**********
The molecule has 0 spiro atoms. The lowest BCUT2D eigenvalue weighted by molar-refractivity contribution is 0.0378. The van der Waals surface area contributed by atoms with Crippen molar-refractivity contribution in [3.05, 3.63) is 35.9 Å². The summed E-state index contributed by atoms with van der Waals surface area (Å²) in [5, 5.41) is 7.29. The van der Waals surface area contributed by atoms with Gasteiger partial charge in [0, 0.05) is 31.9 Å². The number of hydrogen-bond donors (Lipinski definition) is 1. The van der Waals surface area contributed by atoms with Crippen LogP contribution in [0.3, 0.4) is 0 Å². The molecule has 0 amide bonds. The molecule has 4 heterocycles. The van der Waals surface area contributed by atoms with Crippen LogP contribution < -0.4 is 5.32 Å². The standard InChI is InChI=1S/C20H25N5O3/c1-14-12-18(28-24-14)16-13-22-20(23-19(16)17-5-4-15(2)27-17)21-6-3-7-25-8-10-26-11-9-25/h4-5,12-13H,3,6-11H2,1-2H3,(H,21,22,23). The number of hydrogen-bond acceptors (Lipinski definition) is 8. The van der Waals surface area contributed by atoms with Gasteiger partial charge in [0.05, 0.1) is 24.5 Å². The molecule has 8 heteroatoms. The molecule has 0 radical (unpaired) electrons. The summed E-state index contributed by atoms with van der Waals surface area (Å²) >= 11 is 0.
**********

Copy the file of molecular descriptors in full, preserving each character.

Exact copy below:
The molecule has 0 spiro atoms. The lowest BCUT2D eigenvalue weighted by molar-refractivity contribution is 0.0378. The van der Waals surface area contributed by atoms with Crippen molar-refractivity contribution in [3.05, 3.63) is 35.9 Å². The summed E-state index contributed by atoms with van der Waals surface area (Å²) in [5, 5.41) is 7.29. The van der Waals surface area contributed by atoms with Gasteiger partial charge in [0, 0.05) is 31.9 Å². The number of hydrogen-bond donors (Lipinski definition) is 1. The van der Waals surface area contributed by atoms with Crippen LogP contribution in [0.3, 0.4) is 0 Å². The molecule has 0 amide bonds. The molecule has 4 heterocycles. The van der Waals surface area contributed by atoms with Crippen LogP contribution < -0.4 is 5.32 Å². The standard InChI is InChI=1S/C20H25N5O3/c1-14-12-18(28-24-14)16-13-22-20(23-19(16)17-5-4-15(2)27-17)21-6-3-7-25-8-10-26-11-9-25/h4-5,12-13H,3,6-11H2,1-2H3,(H,21,22,23). The number of hydrogen-bond acceptors (Lipinski definition) is 8. The van der Waals surface area contributed by atoms with Gasteiger partial charge in [0.05, 0.1) is 24.5 Å². The molecule has 8 heteroatoms. The molecule has 0 radical (unpaired) electrons. The summed E-state index contributed by atoms with van der Waals surface area (Å²) >= 11 is 0.